The embodiment of FIG. 6 substantially corresponds to the embodiments of FIGS. 1-3, however, contact bridge support 7 is designed differently, and a different support is provided. This design has the purpose of allowing the switch-off arc to discharge to all sides, since the contact pieces are freely supported. Furthermore, in this design, a positive support of the contact piece support with their associated contact pieces on the ends of the flexible contact bridge is made possible.
Furthermore, in particular embodiments and applications, it is advantageous to provide the contact piece support with the associated contact pieces in a suspended or loose manner between corresponding abutments of the contact bridge support and the contact pressure springs. For this purpose, the embodiment in accordance with FIG. 6 is suitable since the contact bridge support 7 is provided with further vertical guides 7c on the inner side of the contact pressure springs 13, 14. These guides serve as an additional guide for guiding the flexible contact bridge between rib 16 and the lower part 7c of the contact bridge support for the inserted flexible contact bridge.
FIG. 7 shows a contact device which, in the principal construction, corresponds to the one of FIGS. 4 and 5. However, in this particular embodiment, the contact bridge consists of a flexible material in the form of one or a plurality of leaf springs. In the embodiment according to FIG. 7, two leaf springs 24 and 25 are serially-arranged in the direction of movement of contact bridge 7 and they are guided with free motion clearance or free play within contact bridge support 7. Each leaf spring may be very thin and preferably consists of copper-bronze or brass-bronze. When using such leaf springs, the contact pressure springs which were used as helical springs in the previous embodiments may be eliminated since the leaf springs simultaneously serve as contact pressure springs for the two movable contact pieces 20. Advantageously, the connection between the two movable contact piece supports and the ends of the two leaf spring 24, 25 is made, due to the inherent spring pressure of the leaf springs. Thereby, it is advantageous that the movable contact piece supports 19 are guided obliquely relative to the moving direction of contact bridge support 7, preferably by means of correspondingly obliquely-designed lateral shoulders or abutments 7e. The contact faces 24a, 24b and 25a, 25b on the ends of leaf springs 24 and 25 are advantageously covered with a good conductive, thin contact material layer. Thereby, the leaf springs are so designed that their ends provide a dot support on contact piece supports 19. Due to the dot engagement of the leaf spring end, the two contact piece supports which are very small in their mass can be very well adjusted to the stationary contact pieces during the switch-on process.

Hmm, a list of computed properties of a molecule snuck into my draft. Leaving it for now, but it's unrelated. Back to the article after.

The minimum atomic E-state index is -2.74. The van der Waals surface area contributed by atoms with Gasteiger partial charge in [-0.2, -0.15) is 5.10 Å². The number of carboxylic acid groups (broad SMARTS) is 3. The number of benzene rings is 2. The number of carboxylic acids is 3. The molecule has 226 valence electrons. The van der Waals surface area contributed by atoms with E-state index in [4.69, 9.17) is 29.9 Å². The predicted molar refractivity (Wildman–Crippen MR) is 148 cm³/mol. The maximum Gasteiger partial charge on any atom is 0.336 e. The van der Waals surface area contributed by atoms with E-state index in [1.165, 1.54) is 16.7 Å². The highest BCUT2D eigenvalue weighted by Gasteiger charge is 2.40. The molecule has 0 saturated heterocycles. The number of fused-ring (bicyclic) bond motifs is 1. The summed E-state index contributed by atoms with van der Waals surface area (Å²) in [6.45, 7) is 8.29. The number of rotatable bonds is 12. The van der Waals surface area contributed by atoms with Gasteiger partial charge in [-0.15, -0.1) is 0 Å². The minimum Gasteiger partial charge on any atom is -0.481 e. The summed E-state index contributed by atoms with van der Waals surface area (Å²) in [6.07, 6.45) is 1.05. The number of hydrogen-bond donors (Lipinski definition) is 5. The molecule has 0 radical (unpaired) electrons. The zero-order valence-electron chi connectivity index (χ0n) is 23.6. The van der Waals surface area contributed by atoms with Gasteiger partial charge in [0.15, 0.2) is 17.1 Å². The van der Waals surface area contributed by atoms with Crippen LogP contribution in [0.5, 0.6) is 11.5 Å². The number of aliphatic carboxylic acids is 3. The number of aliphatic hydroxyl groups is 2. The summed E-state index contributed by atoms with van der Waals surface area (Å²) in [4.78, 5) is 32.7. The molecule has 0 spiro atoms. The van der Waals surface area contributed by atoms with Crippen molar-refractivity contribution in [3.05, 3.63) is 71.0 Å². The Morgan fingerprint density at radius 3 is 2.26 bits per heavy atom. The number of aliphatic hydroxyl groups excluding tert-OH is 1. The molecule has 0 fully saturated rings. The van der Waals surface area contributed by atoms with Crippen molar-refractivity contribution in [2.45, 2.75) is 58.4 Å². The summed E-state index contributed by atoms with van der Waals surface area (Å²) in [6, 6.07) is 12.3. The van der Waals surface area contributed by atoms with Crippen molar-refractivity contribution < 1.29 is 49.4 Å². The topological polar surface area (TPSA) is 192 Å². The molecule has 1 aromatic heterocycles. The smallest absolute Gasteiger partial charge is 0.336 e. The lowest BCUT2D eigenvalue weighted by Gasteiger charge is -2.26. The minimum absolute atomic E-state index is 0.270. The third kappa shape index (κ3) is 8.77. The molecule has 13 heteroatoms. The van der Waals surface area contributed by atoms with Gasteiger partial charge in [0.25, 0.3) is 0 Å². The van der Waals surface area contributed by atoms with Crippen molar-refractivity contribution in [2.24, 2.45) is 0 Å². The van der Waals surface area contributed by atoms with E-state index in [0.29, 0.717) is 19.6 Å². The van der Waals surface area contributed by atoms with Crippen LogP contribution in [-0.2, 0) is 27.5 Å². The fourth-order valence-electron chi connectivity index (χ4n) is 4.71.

When using two leaf springs 24 and 25, they advantageously have a different length. In such a case, the two leaf springs are so designed and disposed that the spring effect during the switch-on process occurs in a timed sequence. In this manner, the switch-on forces for the contact transmission during the switch-on process are kept low. In practice, the outer longer leaf spring 24 exerts the first contact pressure until, after a defined path, the second leaf spring 25 substantially reinforces the contact pressure. The effect of the second leaf spring 15 occurs shortly before the final switch-on position, i.e., the contact receives a relatively high contact pressure for the current feeding which has a favorable effect on the contact heating. Mostly, the inventive contact devices are actuated by a magnetic drive (not shown). When using a magnetic drive, the further advantage is obtained that, due to the aforementioned position of the two leaf springs, this magnetic drive is loaded at the very last moment of the switch-on process with the force of the second leaf spring, i.e., at the moment when it has its largest pulling forces. Due to the stepwise arrangement of the contact forces, a normal magnet is required and this arrangement has a favorable effect on the wear of the magnet. The two leaf springs of the movable flexible contact bridge may be directly or tightly superimposed with respect to each other. In particular, when large switch capacities are required, it is advantageous to maintain the two leaf springs 24, 25 at a distance by means of individual extensions or corrugations or any other suitable distance spacers. Thereby, a very favorable large heat emission face is obtained, especially for a maximum, permanent or continuous current.